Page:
15 July 2015

What would the Buddha’s law of ‘Dependent Origination’ look like in the real word?

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The complex process by which the law of dependent origination expresses itself within the world, is one of the most challenging of all the principles behind life that the Buddha explained. Many people find it difficult even to accept its most basic premise, which is that nothing arises without a cause for its arising. Dependent origination in effect explains the way in which the law of karma functions in life, and when we see it working at its deepest level; what the Buddha called “co-dependent arising”, we come to see that although the conditioning factors behind the way things manifest may be numerous, in the final analysis we can always trace the causal process back to see clearly how and why everything comes to be the way it is. When our insight matures to the point of ‘seeing dependent origination’ we come to the liberating view that always and everywhere the universe is a perfect expression of this law of cause and effect, and that this is the creative process itself, by which things come into being.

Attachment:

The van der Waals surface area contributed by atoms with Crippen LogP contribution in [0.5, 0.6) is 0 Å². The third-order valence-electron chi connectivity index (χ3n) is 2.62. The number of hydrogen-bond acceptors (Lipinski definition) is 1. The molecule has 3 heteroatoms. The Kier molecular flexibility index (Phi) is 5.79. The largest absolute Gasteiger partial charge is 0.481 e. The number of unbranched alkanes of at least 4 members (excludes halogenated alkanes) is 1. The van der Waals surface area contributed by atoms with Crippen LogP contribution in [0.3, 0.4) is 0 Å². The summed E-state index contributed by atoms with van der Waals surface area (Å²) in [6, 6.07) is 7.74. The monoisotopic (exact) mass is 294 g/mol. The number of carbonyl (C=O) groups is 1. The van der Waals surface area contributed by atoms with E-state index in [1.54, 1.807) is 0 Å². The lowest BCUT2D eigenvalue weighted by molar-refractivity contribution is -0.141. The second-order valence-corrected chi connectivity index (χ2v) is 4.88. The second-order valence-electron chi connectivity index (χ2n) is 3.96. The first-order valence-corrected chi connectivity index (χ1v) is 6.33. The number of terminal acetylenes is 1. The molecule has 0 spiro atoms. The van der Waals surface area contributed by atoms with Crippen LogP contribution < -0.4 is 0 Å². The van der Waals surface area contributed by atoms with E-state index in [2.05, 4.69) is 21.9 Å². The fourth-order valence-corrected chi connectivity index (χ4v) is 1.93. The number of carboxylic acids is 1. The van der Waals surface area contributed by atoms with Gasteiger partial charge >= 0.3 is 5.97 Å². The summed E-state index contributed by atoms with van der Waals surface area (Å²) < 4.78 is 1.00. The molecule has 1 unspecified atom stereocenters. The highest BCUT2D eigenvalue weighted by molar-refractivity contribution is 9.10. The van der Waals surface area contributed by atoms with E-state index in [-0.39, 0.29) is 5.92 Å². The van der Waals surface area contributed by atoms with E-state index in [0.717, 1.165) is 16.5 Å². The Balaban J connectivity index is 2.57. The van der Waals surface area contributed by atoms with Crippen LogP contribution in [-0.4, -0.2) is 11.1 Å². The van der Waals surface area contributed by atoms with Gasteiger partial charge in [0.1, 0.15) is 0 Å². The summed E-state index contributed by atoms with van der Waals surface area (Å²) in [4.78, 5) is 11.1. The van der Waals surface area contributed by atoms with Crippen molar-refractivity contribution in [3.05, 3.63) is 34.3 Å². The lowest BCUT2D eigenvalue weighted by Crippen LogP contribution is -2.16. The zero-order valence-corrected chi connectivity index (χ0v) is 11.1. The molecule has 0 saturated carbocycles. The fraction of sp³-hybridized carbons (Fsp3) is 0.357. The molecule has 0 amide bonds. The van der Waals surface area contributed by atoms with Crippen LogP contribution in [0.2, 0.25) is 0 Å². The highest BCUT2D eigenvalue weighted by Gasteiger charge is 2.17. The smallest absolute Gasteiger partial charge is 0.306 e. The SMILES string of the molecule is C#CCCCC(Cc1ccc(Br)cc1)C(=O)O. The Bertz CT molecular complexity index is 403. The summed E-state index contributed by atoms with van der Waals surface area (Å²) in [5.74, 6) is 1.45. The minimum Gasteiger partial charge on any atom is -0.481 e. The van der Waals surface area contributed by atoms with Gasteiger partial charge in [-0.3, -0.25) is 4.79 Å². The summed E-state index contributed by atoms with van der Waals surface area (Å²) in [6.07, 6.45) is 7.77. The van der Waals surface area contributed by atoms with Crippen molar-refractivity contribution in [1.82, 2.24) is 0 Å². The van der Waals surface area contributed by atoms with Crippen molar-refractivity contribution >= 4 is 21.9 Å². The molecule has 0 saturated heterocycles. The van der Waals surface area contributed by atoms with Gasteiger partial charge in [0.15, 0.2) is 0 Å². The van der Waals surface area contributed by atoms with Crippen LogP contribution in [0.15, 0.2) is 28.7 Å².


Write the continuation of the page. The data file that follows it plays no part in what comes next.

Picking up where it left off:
It was seeing the truth of this that was the crowning of the Buddha’s insight, that marked the point of his ‘seeing beyond’ the appearance of things to their causal cessation, which we have come to call Nibbana in Pali or Nirvana in Sanskrit. It is seeing the coming to cessation of conditioned states that frees us from the attachment to them, and thus the suffering caused by this attachment. This is the the liberating insight that marks the realisation of path knowledge that in time cuts off the causes of suffering without remainder.

As a philosophical principle it is most hard to fully fathom, and as a meditative experience it is the pinnacle of all paths, indeed the end or fruition of the path.